From Arthur No. 25:
Kyp Malone of TV on the Radio talks about his band’s anti-Bush song “Dry Drunk Emperor” and their recent tangles with U.S. militarism.
“Ah, dear father, graybeard, lonely old courage-teacher”—a crucial line from an Allen Ginsberg poem, directed to Walt Whitman, that poet-scholar Lewis MacAdams recently pointed out—couldn’t help but remind me of finally meeting TV on the Radio’s Kyp Malone recently at a Massive Attack/TVOTR/Gang Gang Dance show at the Hollywood Bowl—as the Massive Attack set unfolded across the vast fogspace, I spotted Kyp walking across the Bowl’s midpoint transom, taking in the scene—and I ran after him, to ask him what had really gone down in Boston in August, when his band made the news because of their repeated anti-military recruiting statements from the stage—and to find out why the band’s “Dry Drunk Emperor” wasn’t included on the band’s new album—It’s a song was recorded and released instantly onto the internet via Touch N Go in October 2005, in the immediate wake of the Bush government’s disastrous handling of Katrina—Its beautiful fury, soul-deep sadness and sensible proposals (“what if all the bleeding hearts took it on themselves to make a brand new start/…/paint murals on the White House/feed the leaders LSD”) put TVOTR squarely in that foundational American tradition of courage-teaching graybeards—I caught up with Kyp, the song’s co-author, and owner of a graying beard, and we conferred—and the next night, after a TVOTR show at the all-ages Glass House in Pomona, we got the following convo on tape—
Arthur: Why isn’t ‘Dry Drunk Emperor’ on Return to Cookie Mountain?
Kyp Malone: We were right at the end of doing sessions for the album. Me and Dave [Sitek] had been passing back and forth this piece of music about the war in Iraq and living in a situation where the government had taken us into a war over a lie. An obvious lie, that we have to live with for the rest of our lives. [smiles] Unless some magic superhero from some other dimension comes down and changes it.
Then Hurricane Katrina happened. We were in the studio and our friends in New York who have family in the Gulf Coast were coming by. We stopped working to watch the news and console our friends. When we started working again, I finished the lyrics and then we had it.
Dave and I felt really strongly about that song. It’s super-naïve now, but at the time it seemed very realistic that if we waited to put it on the album, it would be an irrelevant song because the person that it was directed to—George W. Bush—would be out of power. Because how could the whole nation watch what was happening with the war started over lies? There was no way that he could NOT get impeached. IF there was a reason to go to war—if there ever was in my lifetime—then maybe Afghanistan made sense. But they fucked that up and they went to Iraq for obviously selfish reasons. And then the biggest port in America gets crushed by a hurricane? Obviously they knew it was going to happen eventually. And then they fumble that. It’s important to take care of the biggest port in America. That’s important if you care about the country—if you’re a ‘patriot.’ But they fucked it up, and they fucked a bunch of people who historically had been fucked…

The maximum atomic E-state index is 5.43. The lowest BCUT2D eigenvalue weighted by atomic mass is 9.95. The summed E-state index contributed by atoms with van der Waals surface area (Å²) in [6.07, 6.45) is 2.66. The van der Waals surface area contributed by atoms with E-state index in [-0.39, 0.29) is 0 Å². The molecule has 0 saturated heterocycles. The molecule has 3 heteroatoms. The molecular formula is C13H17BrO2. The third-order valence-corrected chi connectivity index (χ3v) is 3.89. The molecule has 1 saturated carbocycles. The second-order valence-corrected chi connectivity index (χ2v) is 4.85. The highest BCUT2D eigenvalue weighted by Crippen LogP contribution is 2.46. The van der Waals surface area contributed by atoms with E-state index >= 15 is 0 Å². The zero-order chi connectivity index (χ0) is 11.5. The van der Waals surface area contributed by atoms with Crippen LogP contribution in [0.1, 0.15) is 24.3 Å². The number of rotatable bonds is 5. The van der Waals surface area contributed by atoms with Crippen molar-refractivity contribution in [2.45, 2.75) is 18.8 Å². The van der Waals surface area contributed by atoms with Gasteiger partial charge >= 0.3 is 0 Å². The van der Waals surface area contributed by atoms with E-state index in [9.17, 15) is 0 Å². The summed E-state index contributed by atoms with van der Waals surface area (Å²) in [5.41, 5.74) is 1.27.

If we get to the next phase and people remember this country, I really wonder what they’re gonna think about this time. And about race in particular. Pretending nothing is fucking wrong, when it’s so blatantly obvious that it’s fucked. I’m not saying nothing has ever been cleaned up since the inception of the country, [but] the fucking institution of slavery hasn’t been cleaned up. Hasn’t been cleaned up! And if you talk about it, people get bummed out because it’s boring and uncomfortable and it makes people feel weird and ‘you’re just being sensitive’ and not with the times.
A: What happened after Katrina, in the spring?
Kyp: We were invited to open up for the Nine Inch Nails/Bauhaus tour—both bands I listened to a lot as a kid. It was pretty thrilling for me, and I learned a lot playing amphitheatres and House of Blues and Live Nation, which is the new Clear Channel. There was a really good communal feeling amongst all the bands.
But at some point in Texas a week and a half into a three-week stint, me and Jaleel (TVOTR drummer/multi-instrumentalist) were walking past one of the big screens and they had a commercial running for Army or the Marines. Jaleel pointed it out to me and we were both aghast—what the fuck is that about? We walked out into the crowd and found the Marines were recruiting kids at the show. On the grounds. Right next to beer and taco stands and ice cream—the Marines! They had a contest: ‘Come on! Let’s see how many pull-ups you can do!’ I couldn’t believe it. I felt sick to my stomach.
Why did you feel sick?